Please ensure Javascript is enabled for purposes of website accessibility

Task force tackles procurement

A legislative task force wants to make it easier for Maryland nonprofits to contract with the state, as well as save money for the state and for the health and social service providers it hires.

Two national reports out this month say that problems are common with state and federal procurement of services throughout the country. One report called complicated and archaic procurement procedures “a silent national crisis” for hard-pressed nonprofits stressed by the recession.

The Maryland task force was formed to look at the methods and problems Maryland government faces when procuring services for health, social services and education — three areas that often contract with nonprofit organizations. The task force is supposed to recommend changes to make the entire procurement and payment process less costly.

Legislation established the task force in 2008, but it was slow in forming. It was reinvigorated earlier this year when Dels. Kirill Reznik, Dan Morhaim and Joseline Pena-Melnyk sponsored a bill to extend the task force’s deadlines. A preliminary report is due Nov. 30, and a final report in November 2011.

Since the 1970s, the state has leaned toward hiring nonprofits to deliver health and social services on behalf of state and local jurisdictions, according to Henry Bogdan, public policy head of the Maryland Association of Nonprofit Organizations. Services range from community health centers and domestic violence programs to job training and child care.

Bogdan said the current procurement process is too complex. Many nonprofits are small organizations with limited resources and personnel, he said, adding: “You are using staff time at the provider level and at the state agency level.”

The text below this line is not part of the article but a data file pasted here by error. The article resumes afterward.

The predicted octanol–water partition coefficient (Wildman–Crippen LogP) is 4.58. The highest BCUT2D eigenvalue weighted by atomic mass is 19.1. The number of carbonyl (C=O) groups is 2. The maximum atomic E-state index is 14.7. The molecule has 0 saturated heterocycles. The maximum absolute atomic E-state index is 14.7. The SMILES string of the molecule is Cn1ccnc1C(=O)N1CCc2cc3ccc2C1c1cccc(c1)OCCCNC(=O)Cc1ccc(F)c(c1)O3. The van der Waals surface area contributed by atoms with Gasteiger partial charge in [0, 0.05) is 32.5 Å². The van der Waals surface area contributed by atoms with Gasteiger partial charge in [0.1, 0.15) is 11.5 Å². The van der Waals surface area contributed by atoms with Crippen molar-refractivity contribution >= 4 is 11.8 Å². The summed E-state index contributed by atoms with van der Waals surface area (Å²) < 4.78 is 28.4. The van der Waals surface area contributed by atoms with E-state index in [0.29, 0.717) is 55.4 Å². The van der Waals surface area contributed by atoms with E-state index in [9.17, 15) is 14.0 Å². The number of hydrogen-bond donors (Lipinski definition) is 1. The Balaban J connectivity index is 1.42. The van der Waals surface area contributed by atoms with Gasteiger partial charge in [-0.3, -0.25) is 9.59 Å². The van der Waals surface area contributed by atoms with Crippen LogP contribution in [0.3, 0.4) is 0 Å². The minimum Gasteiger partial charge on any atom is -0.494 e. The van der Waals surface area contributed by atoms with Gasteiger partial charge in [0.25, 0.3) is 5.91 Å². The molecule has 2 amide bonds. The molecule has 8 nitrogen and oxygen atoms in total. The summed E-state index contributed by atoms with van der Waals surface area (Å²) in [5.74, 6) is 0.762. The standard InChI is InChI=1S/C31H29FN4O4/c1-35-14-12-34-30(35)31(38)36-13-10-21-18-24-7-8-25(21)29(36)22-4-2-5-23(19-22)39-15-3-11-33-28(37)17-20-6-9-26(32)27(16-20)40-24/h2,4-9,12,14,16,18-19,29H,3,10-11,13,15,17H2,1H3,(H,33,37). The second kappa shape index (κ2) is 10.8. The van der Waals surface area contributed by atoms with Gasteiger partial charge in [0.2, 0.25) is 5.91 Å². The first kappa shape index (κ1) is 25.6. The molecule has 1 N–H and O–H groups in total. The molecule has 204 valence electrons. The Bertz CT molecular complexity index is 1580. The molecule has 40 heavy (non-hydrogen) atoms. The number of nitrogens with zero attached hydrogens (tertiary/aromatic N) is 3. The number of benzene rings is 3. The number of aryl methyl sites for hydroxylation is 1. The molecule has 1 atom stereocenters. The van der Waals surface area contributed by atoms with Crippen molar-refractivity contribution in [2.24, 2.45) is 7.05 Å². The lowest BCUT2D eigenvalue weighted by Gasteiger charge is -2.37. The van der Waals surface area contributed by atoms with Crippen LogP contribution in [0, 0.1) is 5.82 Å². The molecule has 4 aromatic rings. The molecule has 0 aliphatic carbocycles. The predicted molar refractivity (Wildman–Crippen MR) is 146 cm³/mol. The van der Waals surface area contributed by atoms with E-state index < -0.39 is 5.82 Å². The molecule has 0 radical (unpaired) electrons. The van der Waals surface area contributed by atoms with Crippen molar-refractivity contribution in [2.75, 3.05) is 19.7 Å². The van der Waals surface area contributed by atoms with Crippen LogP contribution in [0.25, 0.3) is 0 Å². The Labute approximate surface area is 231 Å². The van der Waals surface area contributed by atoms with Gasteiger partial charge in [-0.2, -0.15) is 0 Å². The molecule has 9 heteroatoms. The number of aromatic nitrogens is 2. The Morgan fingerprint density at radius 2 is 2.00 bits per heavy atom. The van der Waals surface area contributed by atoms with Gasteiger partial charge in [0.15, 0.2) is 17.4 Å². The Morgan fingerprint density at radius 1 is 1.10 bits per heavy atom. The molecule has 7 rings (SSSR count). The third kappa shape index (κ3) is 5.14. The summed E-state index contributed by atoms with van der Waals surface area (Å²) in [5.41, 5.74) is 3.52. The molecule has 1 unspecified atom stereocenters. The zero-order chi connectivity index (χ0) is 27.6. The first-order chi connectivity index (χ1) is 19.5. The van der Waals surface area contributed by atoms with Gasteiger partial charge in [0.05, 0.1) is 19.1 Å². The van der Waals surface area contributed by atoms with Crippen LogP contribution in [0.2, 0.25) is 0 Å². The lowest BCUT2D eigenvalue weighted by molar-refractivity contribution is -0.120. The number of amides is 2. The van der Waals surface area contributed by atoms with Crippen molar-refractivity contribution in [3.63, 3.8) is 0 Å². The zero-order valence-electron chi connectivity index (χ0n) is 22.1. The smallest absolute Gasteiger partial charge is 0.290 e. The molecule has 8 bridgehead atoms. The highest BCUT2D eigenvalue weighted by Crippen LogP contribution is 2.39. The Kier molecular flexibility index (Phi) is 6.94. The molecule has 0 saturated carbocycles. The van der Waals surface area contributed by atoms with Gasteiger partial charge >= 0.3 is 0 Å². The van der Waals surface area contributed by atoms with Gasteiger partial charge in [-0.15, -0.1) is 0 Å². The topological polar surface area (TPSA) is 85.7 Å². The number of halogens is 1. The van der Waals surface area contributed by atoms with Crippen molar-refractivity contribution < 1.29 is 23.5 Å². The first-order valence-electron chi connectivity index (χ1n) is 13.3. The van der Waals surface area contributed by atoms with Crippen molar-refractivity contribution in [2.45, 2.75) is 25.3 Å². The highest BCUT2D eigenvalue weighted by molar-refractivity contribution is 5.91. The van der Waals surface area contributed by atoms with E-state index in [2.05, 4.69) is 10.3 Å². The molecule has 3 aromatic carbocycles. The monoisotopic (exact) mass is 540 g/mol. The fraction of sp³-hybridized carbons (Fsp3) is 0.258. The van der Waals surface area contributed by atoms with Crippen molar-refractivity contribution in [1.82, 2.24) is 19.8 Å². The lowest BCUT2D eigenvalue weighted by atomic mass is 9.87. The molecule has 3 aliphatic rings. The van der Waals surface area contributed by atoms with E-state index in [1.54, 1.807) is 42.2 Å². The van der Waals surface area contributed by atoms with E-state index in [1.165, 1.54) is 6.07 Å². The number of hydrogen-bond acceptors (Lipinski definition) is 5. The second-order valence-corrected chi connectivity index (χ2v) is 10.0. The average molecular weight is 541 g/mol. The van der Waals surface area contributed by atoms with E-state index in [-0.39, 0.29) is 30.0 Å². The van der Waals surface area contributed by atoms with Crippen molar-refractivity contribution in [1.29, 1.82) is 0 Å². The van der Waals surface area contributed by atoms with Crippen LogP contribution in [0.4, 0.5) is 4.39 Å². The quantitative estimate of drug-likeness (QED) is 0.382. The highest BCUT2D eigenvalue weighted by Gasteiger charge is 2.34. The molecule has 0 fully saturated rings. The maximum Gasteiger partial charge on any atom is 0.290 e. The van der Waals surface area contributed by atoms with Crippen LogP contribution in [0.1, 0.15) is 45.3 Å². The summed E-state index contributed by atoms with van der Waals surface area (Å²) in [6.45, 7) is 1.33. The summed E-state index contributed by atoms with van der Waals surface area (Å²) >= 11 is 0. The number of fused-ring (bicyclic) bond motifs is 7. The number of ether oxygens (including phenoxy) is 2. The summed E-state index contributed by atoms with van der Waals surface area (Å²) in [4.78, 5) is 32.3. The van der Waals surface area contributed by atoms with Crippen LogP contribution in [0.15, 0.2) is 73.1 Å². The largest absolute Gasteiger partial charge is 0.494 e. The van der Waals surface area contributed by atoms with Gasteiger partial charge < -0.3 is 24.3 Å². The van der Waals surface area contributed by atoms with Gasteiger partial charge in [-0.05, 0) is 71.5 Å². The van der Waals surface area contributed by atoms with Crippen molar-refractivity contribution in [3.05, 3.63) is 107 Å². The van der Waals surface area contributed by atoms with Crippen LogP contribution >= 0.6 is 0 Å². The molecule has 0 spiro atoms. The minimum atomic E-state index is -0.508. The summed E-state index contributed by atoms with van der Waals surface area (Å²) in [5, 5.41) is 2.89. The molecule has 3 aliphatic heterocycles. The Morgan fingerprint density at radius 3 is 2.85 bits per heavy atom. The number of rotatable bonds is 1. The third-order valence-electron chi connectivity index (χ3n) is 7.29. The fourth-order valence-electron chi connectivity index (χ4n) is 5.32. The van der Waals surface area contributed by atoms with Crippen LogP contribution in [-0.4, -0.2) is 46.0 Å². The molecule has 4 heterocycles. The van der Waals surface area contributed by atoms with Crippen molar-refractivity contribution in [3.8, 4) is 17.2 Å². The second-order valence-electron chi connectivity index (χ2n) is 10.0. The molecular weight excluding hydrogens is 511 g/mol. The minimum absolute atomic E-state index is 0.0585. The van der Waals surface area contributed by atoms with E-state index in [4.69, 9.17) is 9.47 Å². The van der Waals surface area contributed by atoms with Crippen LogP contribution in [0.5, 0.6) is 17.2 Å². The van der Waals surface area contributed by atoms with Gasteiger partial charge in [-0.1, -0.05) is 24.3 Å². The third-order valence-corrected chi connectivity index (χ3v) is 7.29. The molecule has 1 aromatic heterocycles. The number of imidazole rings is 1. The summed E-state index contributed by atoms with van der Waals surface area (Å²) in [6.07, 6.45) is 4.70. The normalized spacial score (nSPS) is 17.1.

The task force’s main goal is not to save money or uncover government waste, said Nancy Hall, senior adviser to the Maryland Association of Nonprofit Organizations. Instead, it aims to help nonprofits do government contracting more efficiently and effectively.

Part of the problem, Hall said, is trying to quantify human services in a contract. “It’s relatively easy to draw specifications for a mile of highway or for a new computer the state is buying. It becomes difficult to quantify when you are buying services such as a hotline for abused women or foster care placement,” she said.

Morhaim said the task force’s existence acknowledges that the procurement process could be improved.

However, Morhaim disagreed with Hall on the goal of the task force on cost saving. “If the choices are between raising taxes or cutting vital services, there is a third path,” he said. “That’s finding a way to save money, and that’s the intent of the task force.”

He had no idea how much might be saved, but noted that Maryland and its county governments spend approximately $30 billion annually on all procurements. Saving just 1 percent of that would add up to $300 million.

At bill hearings in Annapolis, nonprofit leaders complained about all the requests for information and documents, not just from different state agencies but sometimes from within the same agency. They said that sometimes different agencies asked them for the same documents without first checking to see if they had been filed elsewhere. They said there was no standardization in state contracts, and requests for proposals continually changed.

“There are ways to simplify and meet all the legal requirements for protecting patients and public money without as much paper and process,” said Bogdan.

On Oct. 7, the Urban Institute’s Center for Nonprofits and Philanthropy, in collaboration with the National Council of Nonprofits, issued a national survey on procurement. The study showed that procurement problems are widespread across the country.

That same day, the National Council of Nonprofits issued its own related report, which called the state and federal contracting systems “archaic” and characterized procurement issues as “a silent national crisis.”

In a state-by-state comparison in the National Council of Nonprofits report, Maryland ranked 32nd worst in the complexity of reporting requirements for state contracts.

Maryland nonprofits also reported that 47 percent had to freeze or reduce employee salaries, and 41 percent drew on reserves to continue operating.

Bogdan attributed this to the tough economic times. “Because of the recession, there was a loss of government funding and of corporate and foundation funding as well,” he said.

“I’ll be spending a lot of time on this issue during the year,” said Bogdan, who hopes that a national model can be developed. “I’ll be talking to agencies around the country to find out what they are doing.”